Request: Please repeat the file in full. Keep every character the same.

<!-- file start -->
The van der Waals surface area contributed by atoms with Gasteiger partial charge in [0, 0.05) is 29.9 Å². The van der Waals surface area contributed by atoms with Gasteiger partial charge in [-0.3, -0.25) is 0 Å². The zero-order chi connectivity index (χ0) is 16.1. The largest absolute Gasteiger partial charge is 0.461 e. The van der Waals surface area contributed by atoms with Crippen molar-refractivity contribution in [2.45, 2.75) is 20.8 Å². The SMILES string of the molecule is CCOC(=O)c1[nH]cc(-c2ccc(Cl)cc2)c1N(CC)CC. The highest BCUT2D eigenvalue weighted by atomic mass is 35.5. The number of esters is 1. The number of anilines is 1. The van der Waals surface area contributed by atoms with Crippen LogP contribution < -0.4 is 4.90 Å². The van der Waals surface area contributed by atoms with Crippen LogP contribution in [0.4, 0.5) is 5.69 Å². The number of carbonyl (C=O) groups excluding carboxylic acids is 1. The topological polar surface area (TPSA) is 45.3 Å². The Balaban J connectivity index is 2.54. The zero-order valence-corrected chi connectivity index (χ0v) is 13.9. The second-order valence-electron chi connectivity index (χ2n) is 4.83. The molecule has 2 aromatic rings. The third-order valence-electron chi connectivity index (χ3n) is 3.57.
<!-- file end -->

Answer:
The van der Waals surface area contributed by atoms with Gasteiger partial charge in [0, 0.05) is 29.9 Å². The van der Waals surface area contributed by atoms with Gasteiger partial charge in [-0.3, -0.25) is 0 Å². The zero-order chi connectivity index (χ0) is 16.1. The largest absolute Gasteiger partial charge is 0.461 e. The van der Waals surface area contributed by atoms with Crippen molar-refractivity contribution in [2.45, 2.75) is 20.8 Å². The SMILES string of the molecule is CCOC(=O)c1[nH]cc(-c2ccc(Cl)cc2)c1N(CC)CC. The highest BCUT2D eigenvalue weighted by atomic mass is 35.5. The number of esters is 1. The number of anilines is 1. The van der Waals surface area contributed by atoms with Crippen LogP contribution < -0.4 is 4.90 Å². The van der Waals surface area contributed by atoms with Crippen LogP contribution in [0.4, 0.5) is 5.69 Å². The number of carbonyl (C=O) groups excluding carboxylic acids is 1. The topological polar surface area (TPSA) is 45.3 Å². The Balaban J connectivity index is 2.54. The zero-order valence-corrected chi connectivity index (χ0v) is 13.9. The second-order valence-electron chi connectivity index (χ2n) is 4.83. The molecule has 2 aromatic rings. The third-order valence-electron chi connectivity index (χ3n) is 3.57.